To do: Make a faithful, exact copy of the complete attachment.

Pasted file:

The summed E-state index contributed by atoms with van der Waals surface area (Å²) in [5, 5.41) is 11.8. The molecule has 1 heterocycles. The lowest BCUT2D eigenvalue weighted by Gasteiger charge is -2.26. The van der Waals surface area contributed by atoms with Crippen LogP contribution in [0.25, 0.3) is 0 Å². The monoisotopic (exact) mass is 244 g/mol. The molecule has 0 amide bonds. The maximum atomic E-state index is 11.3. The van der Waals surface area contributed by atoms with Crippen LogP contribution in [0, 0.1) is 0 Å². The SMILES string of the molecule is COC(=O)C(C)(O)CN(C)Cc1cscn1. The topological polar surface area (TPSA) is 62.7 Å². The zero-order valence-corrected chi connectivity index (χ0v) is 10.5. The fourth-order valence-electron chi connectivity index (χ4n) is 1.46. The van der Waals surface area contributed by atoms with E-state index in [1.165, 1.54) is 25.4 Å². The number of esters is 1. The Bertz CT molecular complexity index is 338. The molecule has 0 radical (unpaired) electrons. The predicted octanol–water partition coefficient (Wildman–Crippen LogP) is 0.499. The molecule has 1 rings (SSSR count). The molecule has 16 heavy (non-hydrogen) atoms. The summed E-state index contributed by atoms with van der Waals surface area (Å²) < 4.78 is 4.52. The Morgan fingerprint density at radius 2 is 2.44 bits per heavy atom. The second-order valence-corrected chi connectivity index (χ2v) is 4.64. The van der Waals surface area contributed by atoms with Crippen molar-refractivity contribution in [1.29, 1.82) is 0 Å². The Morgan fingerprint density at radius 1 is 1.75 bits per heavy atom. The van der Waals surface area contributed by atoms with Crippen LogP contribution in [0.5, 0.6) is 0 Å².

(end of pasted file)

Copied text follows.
The summed E-state index contributed by atoms with van der Waals surface area (Å²) in [5, 5.41) is 11.8. The molecule has 1 heterocycles. The lowest BCUT2D eigenvalue weighted by Gasteiger charge is -2.26. The van der Waals surface area contributed by atoms with Crippen LogP contribution in [0.25, 0.3) is 0 Å². The monoisotopic (exact) mass is 244 g/mol. The molecule has 0 amide bonds. The maximum atomic E-state index is 11.3. The van der Waals surface area contributed by atoms with Crippen LogP contribution in [0, 0.1) is 0 Å². The SMILES string of the molecule is COC(=O)C(C)(O)CN(C)Cc1cscn1. The topological polar surface area (TPSA) is 62.7 Å². The zero-order valence-corrected chi connectivity index (χ0v) is 10.5. The fourth-order valence-electron chi connectivity index (χ4n) is 1.46. The van der Waals surface area contributed by atoms with E-state index in [1.165, 1.54) is 25.4 Å². The number of esters is 1. The Bertz CT molecular complexity index is 338. The molecule has 0 radical (unpaired) electrons. The predicted octanol–water partition coefficient (Wildman–Crippen LogP) is 0.499. The molecule has 1 rings (SSSR count). The molecule has 16 heavy (non-hydrogen) atoms. The summed E-state index contributed by atoms with van der Waals surface area (Å²) < 4.78 is 4.52. The Morgan fingerprint density at radius 2 is 2.44 bits per heavy atom. The second-order valence-corrected chi connectivity index (χ2v) is 4.64. The van der Waals surface area contributed by atoms with Crippen molar-refractivity contribution in [1.29, 1.82) is 0 Å². The Morgan fingerprint density at radius 1 is 1.75 bits per heavy atom. The van der Waals surface area contributed by atoms with Crippen LogP contribution in [0.5, 0.6) is 0 Å².